Tim Wescott wrote:
> >I will be presenting two topics at the 2005 Embedded Systems Conference >San Francisco next March -- see http://www.esconline.com/sf/ for show >details. > >"Basic Control Theory for the Software Engineer" is as much information >on the z-transform as I can fit into 90 minutes. It gives a >high-altitude overview of designing software control loops in a >systematic manner. > >"PID Without a PhD" is a primer on developing PID controllers in >software, tuning them without using higher math, and avoiding some of >the common pitfalls for this popular controller form.
Cool! From many years teaching "practical PID" to technicians and engineers, here are some questions that came up a lot: "Why do so many of the setups around here have only P and I or have D set to zero? How do I decide when to use D?" "Why do some controller boards have an option to reverse the phase of the D? What is that good for?" "How do I describe a thermostat with hysteresis using the same language that I use to describe a PID controller? It seems like P is infinity." "Why do half the engineers call it Proportional-Integral-Derivative" and others call it "Proportional-Integral-Differential?" When I did a Google search on "proportional integral differential" I got 18,600 hits while "proportional integral differential" only had 3,060 hits, but most of the "proportional integral differential" hits seem to be by scientists and equipment manufacturers. Which is correct?" BTW. for what it's worth, I found that relating position servos and velocity servos to a person controlling a car (speed and position within the lane) was helpful. I also found it helpful to show how to use a stopwatch and odometer to derive speed with no speedometer, a stopwatch and speedometer to derive distance without an odometer, and a speedometer and odometer to derive elapsed time with no stopwatch. Your audience is different, of course - this worked really well with mechanical engineers, but software engineers are quite different. Another gotcha that sometimes trips up software engineers: non-monotonic ADCs causing a "bad spot" that has positive feedback.
Guy Macon wrote...
> > "Why do half the engineers call it Proportional-Integral-Derivative" > and others call it "Proportional-Integral-Differential?" When I > did a Google search on "proportional integral differential" I got > 18,600 hits while "proportional integral differential" only had > 3,060 hits, but most of the "proportional integral differential" > hits seem to be by scientists and equipment manufacturers. > Which is correct?"
proportional integral derivative - 253,000 hits = correct proportional integral differential - 315,000 hits = wrong -- Thanks, - Win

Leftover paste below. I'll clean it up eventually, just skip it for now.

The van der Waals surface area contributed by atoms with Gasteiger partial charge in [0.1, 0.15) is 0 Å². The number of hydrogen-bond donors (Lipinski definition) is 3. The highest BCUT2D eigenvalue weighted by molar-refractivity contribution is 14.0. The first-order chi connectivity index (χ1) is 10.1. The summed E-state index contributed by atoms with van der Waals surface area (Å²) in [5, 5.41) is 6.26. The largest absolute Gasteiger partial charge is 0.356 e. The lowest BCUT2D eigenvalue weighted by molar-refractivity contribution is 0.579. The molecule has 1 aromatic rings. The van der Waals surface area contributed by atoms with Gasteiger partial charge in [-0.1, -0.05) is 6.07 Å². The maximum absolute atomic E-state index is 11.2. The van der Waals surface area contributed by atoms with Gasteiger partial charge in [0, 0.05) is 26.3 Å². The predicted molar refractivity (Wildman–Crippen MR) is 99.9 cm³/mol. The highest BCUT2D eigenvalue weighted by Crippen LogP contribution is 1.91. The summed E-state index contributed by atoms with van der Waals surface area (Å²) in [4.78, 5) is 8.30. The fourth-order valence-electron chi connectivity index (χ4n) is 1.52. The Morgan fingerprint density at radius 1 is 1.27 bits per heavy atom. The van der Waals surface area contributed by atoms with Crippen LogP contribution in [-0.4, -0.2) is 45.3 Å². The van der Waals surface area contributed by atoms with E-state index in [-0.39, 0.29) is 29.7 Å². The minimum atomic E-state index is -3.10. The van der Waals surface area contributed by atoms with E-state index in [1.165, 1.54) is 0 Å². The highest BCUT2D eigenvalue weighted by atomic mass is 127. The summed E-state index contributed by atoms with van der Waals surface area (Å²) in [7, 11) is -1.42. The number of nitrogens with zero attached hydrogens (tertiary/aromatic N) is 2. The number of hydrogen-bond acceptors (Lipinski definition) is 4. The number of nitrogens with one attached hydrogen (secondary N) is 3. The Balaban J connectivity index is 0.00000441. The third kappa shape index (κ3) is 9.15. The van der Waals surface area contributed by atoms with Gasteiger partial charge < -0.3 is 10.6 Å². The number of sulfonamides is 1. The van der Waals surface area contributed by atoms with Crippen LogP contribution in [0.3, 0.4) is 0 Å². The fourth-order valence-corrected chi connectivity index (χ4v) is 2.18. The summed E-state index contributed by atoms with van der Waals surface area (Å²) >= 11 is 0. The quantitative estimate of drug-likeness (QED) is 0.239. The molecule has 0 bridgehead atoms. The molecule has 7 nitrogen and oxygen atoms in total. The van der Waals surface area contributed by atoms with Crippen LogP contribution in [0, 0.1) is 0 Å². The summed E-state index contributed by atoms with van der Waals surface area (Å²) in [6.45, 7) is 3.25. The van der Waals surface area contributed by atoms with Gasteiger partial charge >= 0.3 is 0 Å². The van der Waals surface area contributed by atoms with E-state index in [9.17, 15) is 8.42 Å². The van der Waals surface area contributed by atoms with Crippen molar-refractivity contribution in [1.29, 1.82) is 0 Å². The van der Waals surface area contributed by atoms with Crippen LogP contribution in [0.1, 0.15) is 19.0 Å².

Try a searching the whole phrase

Google for "proportional integral derivative" gets 18,600

Google for "proportional integral differential" gets 3,060

Search for both and you get 47

It was originally Derivative, and still is to me.

"Winfield Hill" <hill_a@t_rowland-dotties-harvard-dot.s-edu> wrote in 
message news:cohse107bd@drn.newsguy.com...
> Guy Macon wrote... >> >> "Why do half the engineers call it Proportional-Integral-Derivative" >> and others call it "Proportional-Integral-Differential?" When I >> did a Google search on "proportional integral differential" I got >> 18,600 hits while "proportional integral differential" only had >> 3,060 hits, but most of the "proportional integral differential" >> hits seem to be by scientists and equipment manufacturers. >> Which is correct?" > > proportional integral derivative - 253,000 hits = correct > proportional integral differential - 315,000 hits = wrong > > > -- > Thanks, > - Win
> Why do half the engineers call [PID] "Proportional-Integral-Derivative" > and others call it "Proportional-Integral-Differential?"
In 'Control Speak': Differential: the amount of hysteresis in an on/off controller, such as a home thermostat. Derivative: The term D * dPV/dT in a PID controller where: D == derivative gain; PV = process variable; T == time. Some controllers use D * dE/dT where E == error. Lesson: Half of everything is bunk. -- Nicholas O. Lindan, Cleveland, Ohio Consulting Engineer: Electronics; Informatics; Photonics. Remove spaces etc. to reply: n o lindan at net com dot com psst.. want to buy an f-stop timer? nolindan.com/da/fstop/
Francis wrote...
> > Try a searching the whole phrase > > Google for "proportional integral derivative" gets 18,600 > Google for "proportional integral differential" gets 3,060
Phew, that's a relief. -- Thanks, - Win